She doesn’t know where her brother is and is certain her parents have been killed. She wanders the woods with an old woman, Rivka, who dies of exposure.
What will she do now? Where will she shelter? How will she ever find her brother again? How can a world so torn apart be salvaged?
She finds shelter in the farm of the local mute, Aleksei, someone they had always assumed was a madman. Miraculously, after a few days of living in his chicken coop, he welcomes her into his home and a strange new life filled with literature and hope begins. For though Aleksei is mute, he has an affinity for language. Whenever he isn’t working the farm, he’s reading from his large library of mostly Russian literature, works in Russian and Polish, translations of French poetry and Shakespeare. Yael and Aleksei start to share this quiet life together. A life in which the seasons and the land continue regardless of war.
But this is World War II and any safety for a Jew living in Lithuania is illusory. Yael has other burdens yet to bear, other hardships to face in the coming months.
The Song of the Stork is one of those gentle books that works its quiet way into the pathways of the mind. There is a calm exactitude to the writing. Though there are brutal moments – how could there not be given the novel’s setting? – this is mostly a book about the indefatigable march of survival and the importance of words and stories to help you through.
Before Yael is forced to leave Aleksei, she takes pleasure in a stork that settles on the farm; a returning visitor despite the war, she and Aleksei watch the stork build its nest, bringing spring upon its tail as the saying foretells. The stork becomes a beautiful symbol working throughout the narrative. Not only is it a symbol of hope for Jews as it flies to Palestine, the stork reminds her of her father who first told her that storks were mute just like Aleksei. Yael’s father used to call her ‘my little stork’. As the novel progresses her own little stork begins to grow and it becomes clear that song and poetry don’t have to be loud to make themselves heard.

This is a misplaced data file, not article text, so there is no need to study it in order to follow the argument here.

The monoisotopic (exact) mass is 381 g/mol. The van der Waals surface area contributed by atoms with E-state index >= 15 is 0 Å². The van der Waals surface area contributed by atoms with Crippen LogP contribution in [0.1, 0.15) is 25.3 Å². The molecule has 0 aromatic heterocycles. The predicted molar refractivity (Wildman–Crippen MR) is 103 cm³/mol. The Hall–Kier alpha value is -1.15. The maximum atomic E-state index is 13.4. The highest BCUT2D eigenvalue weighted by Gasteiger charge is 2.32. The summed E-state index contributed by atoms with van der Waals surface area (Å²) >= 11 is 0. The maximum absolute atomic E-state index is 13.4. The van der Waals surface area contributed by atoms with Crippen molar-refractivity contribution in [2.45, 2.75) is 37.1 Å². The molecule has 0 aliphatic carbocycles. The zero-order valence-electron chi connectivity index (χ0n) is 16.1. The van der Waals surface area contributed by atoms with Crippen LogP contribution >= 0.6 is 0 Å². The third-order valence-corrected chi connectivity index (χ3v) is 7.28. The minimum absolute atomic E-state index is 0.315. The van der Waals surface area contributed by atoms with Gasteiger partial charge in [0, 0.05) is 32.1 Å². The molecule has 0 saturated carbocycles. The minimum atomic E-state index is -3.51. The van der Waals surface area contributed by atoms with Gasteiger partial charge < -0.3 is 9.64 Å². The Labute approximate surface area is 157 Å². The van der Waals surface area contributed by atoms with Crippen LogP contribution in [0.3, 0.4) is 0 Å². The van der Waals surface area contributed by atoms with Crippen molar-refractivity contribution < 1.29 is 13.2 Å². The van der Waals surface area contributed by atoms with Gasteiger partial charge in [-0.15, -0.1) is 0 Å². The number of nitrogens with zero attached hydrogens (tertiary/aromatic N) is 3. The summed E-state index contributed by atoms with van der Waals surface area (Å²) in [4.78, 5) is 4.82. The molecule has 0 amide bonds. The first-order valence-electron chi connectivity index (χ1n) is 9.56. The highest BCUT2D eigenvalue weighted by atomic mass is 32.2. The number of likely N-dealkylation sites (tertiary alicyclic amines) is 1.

This balance between speaking and silence, the written and spoken word, the quiet of contemplation and the fearful game of hiding, waiting, silence and sudden noise of war works through the whole novel. The novel is the song the stork cannot himself sing aloud.
There are many books written about this period, but The Song of the Stork doesn’t feel trite, it feels relevant to our world in which people are judged by their beliefs and their heritage when we all deserve the right to food and shelter, to a life full of human connection and warmth. If you are looking for a novel of poignancy and provocation, The Song of the Stork is for you.
I’m delighted to be part of the blog tour for The Song of the Stork, published 1st March 2017 by Legend Press. Further details about the novel and where to buy it can be found here.